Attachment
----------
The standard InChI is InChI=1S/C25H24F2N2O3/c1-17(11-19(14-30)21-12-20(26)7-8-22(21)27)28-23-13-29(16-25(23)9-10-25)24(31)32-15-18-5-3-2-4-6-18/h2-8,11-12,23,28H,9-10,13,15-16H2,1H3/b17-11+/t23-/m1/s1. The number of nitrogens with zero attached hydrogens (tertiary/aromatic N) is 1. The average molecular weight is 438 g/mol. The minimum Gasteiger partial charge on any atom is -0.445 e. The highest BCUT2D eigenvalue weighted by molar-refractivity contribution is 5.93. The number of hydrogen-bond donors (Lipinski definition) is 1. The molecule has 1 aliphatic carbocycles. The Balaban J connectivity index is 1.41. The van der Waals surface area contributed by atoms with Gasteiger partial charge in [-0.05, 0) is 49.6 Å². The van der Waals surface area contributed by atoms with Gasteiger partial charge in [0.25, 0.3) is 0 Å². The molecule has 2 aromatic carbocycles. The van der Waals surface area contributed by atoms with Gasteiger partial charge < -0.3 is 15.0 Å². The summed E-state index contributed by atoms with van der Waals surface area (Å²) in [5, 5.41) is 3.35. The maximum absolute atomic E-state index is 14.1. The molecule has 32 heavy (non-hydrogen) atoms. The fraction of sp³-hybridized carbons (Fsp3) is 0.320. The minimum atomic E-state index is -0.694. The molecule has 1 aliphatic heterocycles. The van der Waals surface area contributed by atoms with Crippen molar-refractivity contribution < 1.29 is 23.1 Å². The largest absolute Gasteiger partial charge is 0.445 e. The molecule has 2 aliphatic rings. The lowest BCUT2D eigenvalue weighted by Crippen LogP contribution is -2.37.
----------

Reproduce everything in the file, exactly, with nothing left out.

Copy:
The standard InChI is InChI=1S/C25H24F2N2O3/c1-17(11-19(14-30)21-12-20(26)7-8-22(21)27)28-23-13-29(16-25(23)9-10-25)24(31)32-15-18-5-3-2-4-6-18/h2-8,11-12,23,28H,9-10,13,15-16H2,1H3/b17-11+/t23-/m1/s1. The number of nitrogens with zero attached hydrogens (tertiary/aromatic N) is 1. The average molecular weight is 438 g/mol. The minimum Gasteiger partial charge on any atom is -0.445 e. The highest BCUT2D eigenvalue weighted by molar-refractivity contribution is 5.93. The number of hydrogen-bond donors (Lipinski definition) is 1. The molecule has 1 aliphatic carbocycles. The Balaban J connectivity index is 1.41. The van der Waals surface area contributed by atoms with Gasteiger partial charge in [-0.05, 0) is 49.6 Å². The van der Waals surface area contributed by atoms with Gasteiger partial charge in [0.25, 0.3) is 0 Å². The molecule has 2 aromatic carbocycles. The van der Waals surface area contributed by atoms with Gasteiger partial charge < -0.3 is 15.0 Å². The summed E-state index contributed by atoms with van der Waals surface area (Å²) in [5, 5.41) is 3.35. The maximum absolute atomic E-state index is 14.1. The molecule has 32 heavy (non-hydrogen) atoms. The fraction of sp³-hybridized carbons (Fsp3) is 0.320. The minimum atomic E-state index is -0.694. The molecule has 1 aliphatic heterocycles. The van der Waals surface area contributed by atoms with Crippen molar-refractivity contribution < 1.29 is 23.1 Å². The largest absolute Gasteiger partial charge is 0.445 e. The molecule has 2 aliphatic rings. The lowest BCUT2D eigenvalue weighted by Crippen LogP contribution is -2.37.